The mountains, valleys and Red Sea beaches with turquoise water are known for some of the world's finest diving and attract some, but comparatively few, tourists. Some other spots are hard to reach, such as the Nabatean ruins, a four-hour drive from Medina, the nearest city with an airport for visitors to fly into. The Kingdom is almost totally dependent on oil, a habit Prince Sultan Bin Salman wants to change by forming the Saudi Commission for Tourism & Antiquities in 2000. There is also the famous bridge to Bahrain.
- The National Heritage and History Museum in Riyadh
- Museum of Buraidah
- Dammam Historical Museum (Arabic: متحف الدمام الإقليمي )
- Dammam Public Library
- Dhahran Exhibition Centre (Arabic: مركز معارض الظهران)
- Folk Village
- National MuseumDammam National Museum is located on the 4th floor of the Dammam Public Library, opposite the Muhammad bin Fahd Stadium on the cross lane from the Dammam-Khobar Highway in Al Toubaishi district. A must for visitors to the region, the museum focuses on the country's history, culture, and inhabitants through displays of relics and remnants of handicrafts.
World Heritage Sites 
- Al-Diriyah (Arabic: الدرعية; also spelled Ad-Dir'iyah, Ad-Dar'iyah or Dir'aiyah) is a town in Saudi Arabia located on the northwestern outskirts of the Saudi capital, Riyadh. Diriyah was the original home of the Saudi royal family, and served as the capital of the first Saudi dynasty from 1744 to 1818. Today, the town is the seat of the Diriyah Governorate, which also includes the villages of Uyayna, Jubayla, and Al-Ammariyyah, among others, and is part of Ar Riyad Province.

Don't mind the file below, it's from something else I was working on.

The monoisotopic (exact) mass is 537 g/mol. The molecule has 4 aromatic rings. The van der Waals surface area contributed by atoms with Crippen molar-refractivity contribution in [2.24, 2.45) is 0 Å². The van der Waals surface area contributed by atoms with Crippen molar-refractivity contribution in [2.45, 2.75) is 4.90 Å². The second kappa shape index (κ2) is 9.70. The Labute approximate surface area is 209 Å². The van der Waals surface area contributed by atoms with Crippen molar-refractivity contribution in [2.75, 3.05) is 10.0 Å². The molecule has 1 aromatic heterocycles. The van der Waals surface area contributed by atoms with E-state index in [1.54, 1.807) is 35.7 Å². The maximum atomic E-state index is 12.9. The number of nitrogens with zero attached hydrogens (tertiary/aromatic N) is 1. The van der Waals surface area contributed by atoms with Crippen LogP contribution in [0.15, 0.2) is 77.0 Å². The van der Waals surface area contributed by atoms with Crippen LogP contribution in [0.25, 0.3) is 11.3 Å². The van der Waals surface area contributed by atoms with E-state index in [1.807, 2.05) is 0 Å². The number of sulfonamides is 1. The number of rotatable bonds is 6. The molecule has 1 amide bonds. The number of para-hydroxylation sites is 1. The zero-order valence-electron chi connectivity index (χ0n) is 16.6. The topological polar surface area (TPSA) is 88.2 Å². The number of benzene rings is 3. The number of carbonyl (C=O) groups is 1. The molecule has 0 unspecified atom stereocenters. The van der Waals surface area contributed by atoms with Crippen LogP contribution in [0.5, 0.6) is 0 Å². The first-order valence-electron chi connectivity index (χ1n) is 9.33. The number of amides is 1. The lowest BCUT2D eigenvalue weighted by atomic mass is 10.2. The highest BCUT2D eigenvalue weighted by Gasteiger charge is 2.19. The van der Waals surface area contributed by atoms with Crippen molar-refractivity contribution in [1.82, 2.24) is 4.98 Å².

- Mada'in Saleh (Arabic: مدائن صالح, madāʼin Ṣāliḥ), also called Al-Hijr or Hegra (so in Greek and Latin, e.g. by Pliny ), is a pre-Islamic archaeological site located in the Al-Ula sector, within the Al Madinah Region of Saudi Arabia. A majority of the vestiges date from the Nabatean kingdom (1st century AD). The site constitutes the kingdom's southernmost and largest settlement after Petra, its capital. Traces of Lihyanite and Roman occupation before and after the Nabatean rule, respectively, can also be found in situ, while accounts from the Qur’an tell of an earlier settlement of the area by the tribe of Thamud in the 3rd millennium BC.
A row of tombs from the al-Khuraymat group, Mada'in Saleh
Al-Hijr had been abandoned by the time Islamic faith became established in the area
Religious Tourism 
Tourism in Saudi Arabia is largely based around religious pilgrimage. Mecca receives over three million pilgrims a year during the month of Hajj, and around two million during the month of Ramadan in Umrah. During the rest of the year, Mecca receives around four million for Umrah. The Hajj, or pilgrimage to the city, is one of the five pillars of Islam. However, non-Muslims are not allowed to enter.
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